An Egyptologist’s Breakdown of “The Prince of Egypt” (1998)
The 1998 animated film, never released in Egypt, was criticised for misrepresenting ancient Egypt. A closer look reveals that, in many ways, it is clearly inspired by Egyptian archaeology.
Last month, London saw the premiere of “The Prince of Egypt,” a musical based on the eponymous animated film that came out in 1998. The DreamWorks picture tells the story of the Book of Exodus, and depicts Moses as an Egyptian prince who discovers his Hebrew roots, flees the palace and returns to deliver the enslaved Hebrews to the promised land. The story is almost entirely set in ancient Egypt, but the film was never released in contemporary Egypt. The Egyptian government banned it for its portrayal of a prophet, often considered forbidden in Islam. But perhaps more significantly, the movie outraged several Egyptians who believed it misrepresented ancient Egyptian history. Similar concerns were the reason for the Egyptian ban of the 2014 motion picture “Exodus.” Nonetheless, “The Prince of Egypt” is, in many ways, demonstrably inspired by Egyptian material culture. Here’s an Egyptologist’s breakdown of selected aspects of the film.
Sure enough, the film takes liberties with biblical and pharaonic history. In the Book of Exodus, the pharaoh is never mentioned by name, but the film identifies him as the historical king Ramesses II. The film thus implicitly dates the story to around 1250 BCE.
Moses and Ramesses are seen growing up during the reign of Ramesses´ father, king Seti I. Seti I´s facial features even bear some resemblance to the king’s actual appearance, preserved in his mummified body.
Perhaps most contested is the depiction of the Hebrew slaves. There is archaeological evidence for “Canaanites” or “Asiatics” (Levantines) in Egypt, but not much is known about them and they were certainly not all slaves in the modern sense of the word. Still, various forms of corvée, forced labour, and slavery existed in ancient Egypt. To underscore the theme of unbearable slave labour, the film often grossly exaggerates the dimensions of Egyptian statues and buildings.
Building techniques in the film are based on archaeological evidence. Slaves are producing mudbrick and carry loads of building material, while overseers strike them with whips. A very similar sequence is depicted in the tomb of Rekhmire, in which workmen use baskets instead of sacks and overseers have sticks rather than whips.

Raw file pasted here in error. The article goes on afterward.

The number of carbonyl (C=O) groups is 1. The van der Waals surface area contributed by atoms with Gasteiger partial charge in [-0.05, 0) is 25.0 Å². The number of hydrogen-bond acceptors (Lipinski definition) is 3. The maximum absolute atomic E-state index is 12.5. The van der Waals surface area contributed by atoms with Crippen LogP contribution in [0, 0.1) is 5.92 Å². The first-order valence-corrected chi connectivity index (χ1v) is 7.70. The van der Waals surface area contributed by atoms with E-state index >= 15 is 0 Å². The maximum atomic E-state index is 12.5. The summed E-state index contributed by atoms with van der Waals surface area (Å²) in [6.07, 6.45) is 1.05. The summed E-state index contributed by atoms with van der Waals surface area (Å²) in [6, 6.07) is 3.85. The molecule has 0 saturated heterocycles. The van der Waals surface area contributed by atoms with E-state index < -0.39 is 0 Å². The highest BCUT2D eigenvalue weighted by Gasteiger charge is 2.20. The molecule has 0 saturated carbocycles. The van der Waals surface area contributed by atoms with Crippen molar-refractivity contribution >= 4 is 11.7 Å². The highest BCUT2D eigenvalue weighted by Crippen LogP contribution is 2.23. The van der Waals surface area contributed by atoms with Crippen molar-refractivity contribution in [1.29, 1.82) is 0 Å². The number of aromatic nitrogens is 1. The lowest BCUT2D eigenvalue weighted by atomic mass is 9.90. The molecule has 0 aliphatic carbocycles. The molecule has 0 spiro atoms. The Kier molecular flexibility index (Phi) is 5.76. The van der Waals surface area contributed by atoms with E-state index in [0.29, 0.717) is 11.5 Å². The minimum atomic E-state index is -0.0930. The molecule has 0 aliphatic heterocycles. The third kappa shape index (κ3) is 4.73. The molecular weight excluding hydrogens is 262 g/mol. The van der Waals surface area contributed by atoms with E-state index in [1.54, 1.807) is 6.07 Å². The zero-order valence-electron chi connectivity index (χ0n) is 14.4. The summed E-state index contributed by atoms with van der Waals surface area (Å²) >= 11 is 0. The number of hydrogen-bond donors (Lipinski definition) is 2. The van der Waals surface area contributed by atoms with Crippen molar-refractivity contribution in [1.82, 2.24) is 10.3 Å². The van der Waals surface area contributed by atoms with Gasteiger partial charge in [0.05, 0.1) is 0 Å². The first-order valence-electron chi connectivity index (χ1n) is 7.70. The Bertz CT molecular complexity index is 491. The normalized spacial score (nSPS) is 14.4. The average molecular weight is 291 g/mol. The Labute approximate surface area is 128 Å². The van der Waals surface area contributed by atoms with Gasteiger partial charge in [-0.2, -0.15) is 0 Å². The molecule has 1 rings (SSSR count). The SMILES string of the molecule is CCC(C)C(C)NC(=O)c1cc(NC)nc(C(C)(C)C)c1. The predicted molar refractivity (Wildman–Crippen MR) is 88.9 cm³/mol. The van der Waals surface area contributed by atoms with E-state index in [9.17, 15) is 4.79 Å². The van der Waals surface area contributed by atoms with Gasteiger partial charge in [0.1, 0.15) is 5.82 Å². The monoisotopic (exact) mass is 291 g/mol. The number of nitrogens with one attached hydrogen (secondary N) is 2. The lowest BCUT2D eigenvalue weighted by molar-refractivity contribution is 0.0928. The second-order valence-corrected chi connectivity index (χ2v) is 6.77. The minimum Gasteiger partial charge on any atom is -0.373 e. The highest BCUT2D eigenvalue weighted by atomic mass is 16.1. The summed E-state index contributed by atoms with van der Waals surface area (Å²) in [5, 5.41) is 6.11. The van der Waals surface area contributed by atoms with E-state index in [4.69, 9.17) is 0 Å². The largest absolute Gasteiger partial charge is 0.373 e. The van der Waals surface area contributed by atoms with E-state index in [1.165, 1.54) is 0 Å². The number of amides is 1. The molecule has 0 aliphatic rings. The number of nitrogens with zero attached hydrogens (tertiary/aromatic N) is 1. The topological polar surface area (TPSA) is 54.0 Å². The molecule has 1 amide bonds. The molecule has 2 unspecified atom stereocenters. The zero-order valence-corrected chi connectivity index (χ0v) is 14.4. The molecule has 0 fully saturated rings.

Several examples of Aaron´s chisel and hammer have been excavated.
Temple and palace walls are inscribed with authentic Egyptian hieroglyphs. Some sign groups even contain actual words, but generally they do not form sentences. Still, early in the story, during the reign of Seti, walls are inscribed with his royal names.
Later, when Moses returns to the palace, it is inscribed with the names of Ramesses who has succeeded his father.
Several scenes are clearly set in the royal palace in Memphis, a large city near the pyramids of Giza.
The Egyptians called the city the "White wall," which features in a view of the landscape.
The film’s design is wrong in showing colossal statues facing each other. These would always be directed towards the viewer. More importantly, during the reign of Ramesses II, statues of gods would mostly stand inside sacred chapels of temple, not outside in temple courts.
However, towards the end of the film, the departing Hebrews walk by a collapsed statue inspired by an actual colossal statue of Ramesses II from Memphis.
Interestingly, a wall in the palace depicts king Akhenaten, identifiable by the hieroglyphic inscriptions. In fact, the relief is a copy of a stela of Akhenaten. This is probably a nod to the monotheistic revolution brought about by this king, who abandoned the traditional gods in favour of a single god – a theme explored in the film. Ironically, many of Akhenaten’s reliefs were destroyed after his reign when the Egyptian gods were reintroduced, and Seti would have never tolerated this image of the rebel king.
The film depicts Egyptians wearing realistic white linen garments.
These are contrasted with the colourful garbs of the Hebrews, perhaps modelled after Egyptian depictions of Canaanites who may have worn dyed woollen clothing.
Moses wears a wig over his real hair, as most well-to-do Egyptians would have.
The insides of his sandals, based on those of Tutankhamun, depict the traditional enemies of Egypt.
The Egyptian queen wears the typical vulture headdress.
Finally, when Ramesses and his army chase after the Hebrews, he is wearing the blue crown and an armour of falcon´s wings. This outfit is clearly lifted from a relief in the temple of Ramesses II at Beit el-Wali that depicts his Nubian campaign.
Ramesses and Moses are seen racing horse chariots. These are spot on and must have been designed after the chariot from the tomb of Tutankhamun.
They speed past some men playing a board game that Egyptologists have dubbed “Hounds and Jackals.”
Moses’ lamp stand, on the other hand, has parallels in Egyptian archaeology.
Love for the culture
Whether DreamWorks deliberately wanted to mislead audiences about Egyptian history is a different debate. From an Egyptologist’s point of view, however, it transpires that the creators had a real love for the material culture of ancient Egypt. Their recreation of life during the time of Ramesses is more often accurate than not. That is much more than can be said of movies such as “Gods of Egypt” (2016) and “The Mummy” (2017). They are every Egyptologist’s worst nightmare in terms of historical accuracy, yet were released in Egypt without any fuss. Much more historical scholarship went into the making of “The Prince of Egypt,” and it deserves to be revisited.